Resolving conflict in relationships
Flipping an old saying on its head – we can experience the storm before the calm. When a couple express their fear and anger, it can test how much they actually mean to each other and if they want to reach a mutually beneficial conclusion.
Human beings typically want the same things – financial stability, love, happiness and good health, just to name a few. We may differ in the approach to get what we want, but we should remind ourselves of our common goals. Here are some suggestions on how to find some common ground:
- Remember that your peace of mind is yours only. Nobody can take it away from you unless you let them.
- Don’t forget that your goal is to reach harmony in your relationships.
- Before you speak, ask yourself this,”How would I take this if it was said to me?”
- Check your intentions. Are you communicating to hurt or connect?
- Would you rather be happy or right? Sometimes you may need to let go of the need to be correct.
- Try to reevaluate your opinion of people. You can be more open and loving to others if you stop trying to change them.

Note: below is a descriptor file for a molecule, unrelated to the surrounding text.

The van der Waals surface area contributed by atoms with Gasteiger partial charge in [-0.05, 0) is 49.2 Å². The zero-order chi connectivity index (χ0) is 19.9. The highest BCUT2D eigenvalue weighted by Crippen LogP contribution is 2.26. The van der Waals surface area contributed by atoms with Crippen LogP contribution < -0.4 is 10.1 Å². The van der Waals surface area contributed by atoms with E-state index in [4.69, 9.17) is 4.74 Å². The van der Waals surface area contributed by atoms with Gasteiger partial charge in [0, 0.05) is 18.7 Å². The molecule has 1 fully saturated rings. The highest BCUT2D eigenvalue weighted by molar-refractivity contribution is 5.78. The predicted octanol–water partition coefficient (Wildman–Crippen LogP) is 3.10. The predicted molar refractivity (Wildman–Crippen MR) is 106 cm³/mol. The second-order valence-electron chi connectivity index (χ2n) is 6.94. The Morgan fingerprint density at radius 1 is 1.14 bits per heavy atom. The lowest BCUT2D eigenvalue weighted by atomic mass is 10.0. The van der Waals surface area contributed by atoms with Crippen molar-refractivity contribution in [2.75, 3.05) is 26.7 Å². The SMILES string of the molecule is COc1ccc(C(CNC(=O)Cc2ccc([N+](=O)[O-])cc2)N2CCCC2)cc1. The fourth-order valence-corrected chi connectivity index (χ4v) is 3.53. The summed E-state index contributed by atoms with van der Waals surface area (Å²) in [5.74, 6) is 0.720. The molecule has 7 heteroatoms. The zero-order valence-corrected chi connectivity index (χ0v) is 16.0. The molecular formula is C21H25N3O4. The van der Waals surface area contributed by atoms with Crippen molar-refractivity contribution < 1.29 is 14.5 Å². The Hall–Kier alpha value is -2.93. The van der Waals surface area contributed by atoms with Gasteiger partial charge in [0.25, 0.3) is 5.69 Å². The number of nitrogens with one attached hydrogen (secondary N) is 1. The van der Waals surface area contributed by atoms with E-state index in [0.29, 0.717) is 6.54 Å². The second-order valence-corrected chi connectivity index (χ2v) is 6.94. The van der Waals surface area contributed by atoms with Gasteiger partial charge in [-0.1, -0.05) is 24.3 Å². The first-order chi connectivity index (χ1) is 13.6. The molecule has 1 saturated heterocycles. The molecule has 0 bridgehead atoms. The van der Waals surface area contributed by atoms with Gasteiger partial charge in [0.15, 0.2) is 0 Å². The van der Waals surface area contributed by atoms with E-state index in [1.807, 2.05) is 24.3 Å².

- Start reiterating the self-affirmation that you deserve happiness in your life.
- Try to respectfully ask them to sit down and talk things over.
Here’s a formula that you could use to express yourself:
1. When I heard/saw (action).
2. I felt scared/mad/sad (emotion).
3. I would like (action).
4. Can we work this out?
- Remember to only focus on one thing at a time to avoid confusing matters.
- If you know you can become reactive and explosive, take a few breaths to get your thoughts together. If you become emotional, write down the points you would like to cover.
- Don’t use threats like ending the relationship unless it’s got to the point where you will actually follow through.
- Apologise for the part you had to play. Remember that in most conflicts, there are at least two injured parties.
- When tensions run high, agree to take a time out while still focusing on the problem at hand.
- Try to accept that your partner is different to you – sometimes agreeing to disagree is the best option.
- Let your partner know the areas that you do agree on, you can then focus on your common desires and move on with the relationship.
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